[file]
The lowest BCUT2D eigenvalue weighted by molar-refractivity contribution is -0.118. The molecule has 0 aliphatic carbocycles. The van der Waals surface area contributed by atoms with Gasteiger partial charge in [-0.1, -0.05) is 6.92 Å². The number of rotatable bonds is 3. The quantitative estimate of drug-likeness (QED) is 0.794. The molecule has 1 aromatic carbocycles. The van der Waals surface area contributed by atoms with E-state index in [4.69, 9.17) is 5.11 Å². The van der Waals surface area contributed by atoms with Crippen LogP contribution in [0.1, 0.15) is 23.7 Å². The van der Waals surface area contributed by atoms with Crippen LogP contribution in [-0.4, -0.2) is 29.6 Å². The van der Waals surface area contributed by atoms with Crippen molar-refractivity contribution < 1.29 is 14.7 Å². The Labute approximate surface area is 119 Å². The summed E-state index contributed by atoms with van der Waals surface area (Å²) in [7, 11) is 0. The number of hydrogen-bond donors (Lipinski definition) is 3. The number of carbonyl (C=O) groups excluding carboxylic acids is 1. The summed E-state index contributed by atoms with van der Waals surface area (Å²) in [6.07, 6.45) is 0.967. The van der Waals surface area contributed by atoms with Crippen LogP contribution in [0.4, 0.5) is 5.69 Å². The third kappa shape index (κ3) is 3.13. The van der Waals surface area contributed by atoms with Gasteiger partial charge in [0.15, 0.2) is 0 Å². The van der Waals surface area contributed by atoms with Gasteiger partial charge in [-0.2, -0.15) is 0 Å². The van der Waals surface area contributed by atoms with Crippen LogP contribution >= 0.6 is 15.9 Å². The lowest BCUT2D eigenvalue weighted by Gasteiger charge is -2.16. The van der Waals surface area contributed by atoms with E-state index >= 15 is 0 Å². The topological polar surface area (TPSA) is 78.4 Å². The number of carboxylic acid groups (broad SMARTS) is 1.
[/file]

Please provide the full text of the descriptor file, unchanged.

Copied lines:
The lowest BCUT2D eigenvalue weighted by molar-refractivity contribution is -0.118. The molecule has 0 aliphatic carbocycles. The van der Waals surface area contributed by atoms with Gasteiger partial charge in [-0.1, -0.05) is 6.92 Å². The number of rotatable bonds is 3. The quantitative estimate of drug-likeness (QED) is 0.794. The molecule has 1 aromatic carbocycles. The van der Waals surface area contributed by atoms with E-state index in [4.69, 9.17) is 5.11 Å². The van der Waals surface area contributed by atoms with Crippen LogP contribution in [0.1, 0.15) is 23.7 Å². The van der Waals surface area contributed by atoms with Crippen LogP contribution in [-0.4, -0.2) is 29.6 Å². The van der Waals surface area contributed by atoms with Crippen molar-refractivity contribution < 1.29 is 14.7 Å². The Labute approximate surface area is 119 Å². The summed E-state index contributed by atoms with van der Waals surface area (Å²) in [7, 11) is 0. The number of hydrogen-bond donors (Lipinski definition) is 3. The number of carbonyl (C=O) groups excluding carboxylic acids is 1. The summed E-state index contributed by atoms with van der Waals surface area (Å²) in [6.07, 6.45) is 0.967. The van der Waals surface area contributed by atoms with Crippen LogP contribution in [0.4, 0.5) is 5.69 Å². The third kappa shape index (κ3) is 3.13. The van der Waals surface area contributed by atoms with Gasteiger partial charge in [0.15, 0.2) is 0 Å². The van der Waals surface area contributed by atoms with Gasteiger partial charge in [-0.2, -0.15) is 0 Å². The van der Waals surface area contributed by atoms with Crippen LogP contribution >= 0.6 is 15.9 Å². The lowest BCUT2D eigenvalue weighted by Gasteiger charge is -2.16. The van der Waals surface area contributed by atoms with E-state index >= 15 is 0 Å². The topological polar surface area (TPSA) is 78.4 Å². The number of carboxylic acid groups (broad SMARTS) is 1.